From The Militant, Vol. V No. 4 (Whole No. 100), 23 January 1932, p. 2.
Transcribed & marked up by Einde O’Callaghan for the Encyclopaedia of Trotskyism On-Line (ETOL).
A tour of the country today reveals particularly the stark picture of the realities of unemployment. Cities like Chicago and St. Louis, one can say, are taking on a desolate appearance. The Illinois government itself admits 1,049,000 unemployed in the state, or 15½ per cent of the total population. Yet everywhere the signs of a live virile unemployment movement of a mass character are quite absent, although a number of councils have been organized in the various cities. Throughout the official party there is an immense turnover of membership. As many as join the party ranks, pressed by the realities of the crisis, leave it again in just as large numbers. As a matter of fact most of the new recruits leave its ranks after a very brief sojourn. Upon the party this turnover is making its indelible imprint.
In the Left Opposition branches this is not the case. We are gaining new members slowly, the new recruits remain in our ranks, but our members are still small. What then becomes of these many “visitors” to the party ranks? Most of them take leave again because of being repelled by the existing bureaucracy or specifically by its blundering mistakes. Some of them learn a valuable lesson in the process and come toward the Left Opposition. A few become so disgusted that they are browbeaten back into their former apathy, but most of them unquestionably remain within the movement, sympathetic to Communism. In this sense the movement as a whole has certainly experienced growth. But within the party itself the ideologically low level is particularly apparent. The political life within the units is reaching zero.
In the Illinois mine fields this condition is reflected as well as is also the fact of the party’s failure to employ the united front policy. Compelled by the power of job control concentrated in the hands of the union officials, and by the agreement reached between the John L. Lewis and John H. Walker cliques, the Illinois miners are again all back in the U.M.W. Now they may expect a wage cut, at the expiration of their agreement in April. But testifying to the opportunities which have been available is the fact that in several local sections progressive elements still have considerable influence. The National Miners’ Union is non-existent in that field. Its attitude of boycotting the rebel movements and its failure to meet them on a united front basis brought this result.
Naturally we presented this criticism at our meeting in Staunton, Ill. Present were the party organizer in the mine fields with some of the party members. In the discussion they had very little to say about this question, the organizer had something else in mind. He asked the direct question: “Do you support the hunger march to Washington?” The answer was in the affirmative. He then, after first voicing his agreement with our general analysis of the capitalist crisis, attempted to prove that our position was the opposite. In support of this contention, he quoted the following from our open letter to the party on the unemployment question: “It is false to center the unemployment program, and the activities and demonstrations, around the deceptive opportunist petition campaign to Congress ...” For us it became quite easy to verify, not only that this was still as correct as when written, but also that the hunger marchers themselves declared that, they did not come to congress to present petitions but to make definite demands. The audience present voiced no doubt of our further statement, that the workers will obtain only what they are ready to fight for.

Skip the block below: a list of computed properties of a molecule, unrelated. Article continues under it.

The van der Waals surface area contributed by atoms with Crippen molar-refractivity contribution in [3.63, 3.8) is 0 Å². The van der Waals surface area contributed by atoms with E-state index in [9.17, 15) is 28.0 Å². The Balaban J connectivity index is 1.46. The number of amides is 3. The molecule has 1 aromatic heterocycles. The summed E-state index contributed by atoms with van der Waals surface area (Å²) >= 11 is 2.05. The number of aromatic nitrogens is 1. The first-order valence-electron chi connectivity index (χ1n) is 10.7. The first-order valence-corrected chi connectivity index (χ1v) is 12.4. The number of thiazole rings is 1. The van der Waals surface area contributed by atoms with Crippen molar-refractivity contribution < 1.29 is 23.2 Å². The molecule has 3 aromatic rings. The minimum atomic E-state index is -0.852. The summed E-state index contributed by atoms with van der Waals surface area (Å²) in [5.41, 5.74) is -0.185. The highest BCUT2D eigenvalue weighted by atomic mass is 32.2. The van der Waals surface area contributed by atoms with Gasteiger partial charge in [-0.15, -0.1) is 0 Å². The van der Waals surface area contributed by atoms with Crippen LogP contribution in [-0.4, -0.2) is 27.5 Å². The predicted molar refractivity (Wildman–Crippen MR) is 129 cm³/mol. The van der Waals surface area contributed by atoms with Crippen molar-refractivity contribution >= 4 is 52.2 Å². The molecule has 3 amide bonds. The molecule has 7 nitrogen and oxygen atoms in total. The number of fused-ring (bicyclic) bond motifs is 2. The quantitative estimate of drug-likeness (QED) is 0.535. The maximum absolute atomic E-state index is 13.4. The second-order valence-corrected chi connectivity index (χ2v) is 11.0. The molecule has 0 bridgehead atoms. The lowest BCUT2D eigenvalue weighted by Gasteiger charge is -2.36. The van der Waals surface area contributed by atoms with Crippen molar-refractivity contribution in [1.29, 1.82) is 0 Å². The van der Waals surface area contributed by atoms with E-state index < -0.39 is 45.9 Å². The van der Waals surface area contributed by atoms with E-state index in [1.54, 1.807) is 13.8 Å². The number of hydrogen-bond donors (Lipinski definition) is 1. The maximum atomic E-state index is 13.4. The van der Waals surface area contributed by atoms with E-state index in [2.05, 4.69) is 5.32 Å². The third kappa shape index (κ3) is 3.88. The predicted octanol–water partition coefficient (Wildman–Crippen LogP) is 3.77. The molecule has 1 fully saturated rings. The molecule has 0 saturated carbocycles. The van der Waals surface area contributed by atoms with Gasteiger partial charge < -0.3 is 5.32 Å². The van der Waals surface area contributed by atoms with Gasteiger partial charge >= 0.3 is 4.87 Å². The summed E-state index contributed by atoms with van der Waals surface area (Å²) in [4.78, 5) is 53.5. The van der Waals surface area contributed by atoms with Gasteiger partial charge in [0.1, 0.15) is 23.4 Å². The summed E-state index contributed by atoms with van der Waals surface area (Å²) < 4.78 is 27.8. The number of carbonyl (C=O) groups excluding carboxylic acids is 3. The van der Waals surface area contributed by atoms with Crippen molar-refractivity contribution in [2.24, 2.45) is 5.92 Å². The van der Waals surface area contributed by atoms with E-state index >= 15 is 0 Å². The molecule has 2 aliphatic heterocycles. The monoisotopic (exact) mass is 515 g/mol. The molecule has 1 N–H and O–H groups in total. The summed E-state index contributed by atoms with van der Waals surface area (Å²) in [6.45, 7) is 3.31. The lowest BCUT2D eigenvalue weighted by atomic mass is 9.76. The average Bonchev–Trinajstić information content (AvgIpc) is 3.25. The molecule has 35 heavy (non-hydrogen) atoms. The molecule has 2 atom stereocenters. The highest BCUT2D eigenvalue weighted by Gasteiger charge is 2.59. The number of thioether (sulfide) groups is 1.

The city of St. Louis has very little of a revolutionary movement or of Communist activities. Naturally our Left Opposition branch there is small. Still, a splendid meeting gathered for our meeting. In fact, we were greeted by the hearty applause of a typical American audience composed of workers who evidently had so far had very little contact with the Communist movement but nevertheless had received one object lesson from the capitalist crisis. A couple of Stalin supporters took exception to our views, but it came in the form of merely repeating old slanders of Trotsky always having been a menshevik. Unfortunately for the objectors, a person who evidently had strayed in by accident very fervently took up the cudgels for the capitalist system which was under indictment of the whole audience. And despite our efforts to make the distinction clear, it quite naturally turned its scorn almost equally against all three objectors in common.
In Kansas City we met a different kind of opposition. The party functionaries spared no efforts to keep the workers away from our meeting. Members from the unemployed councils were warned to stay away. Those who had distributed our leaflets were labeled “dangerous to the working class”. But there was no evidence that the workers took that very seriously and those party members who came to our meeting greeting the first remarks with a snicker, soon became attentive and listened very carefully.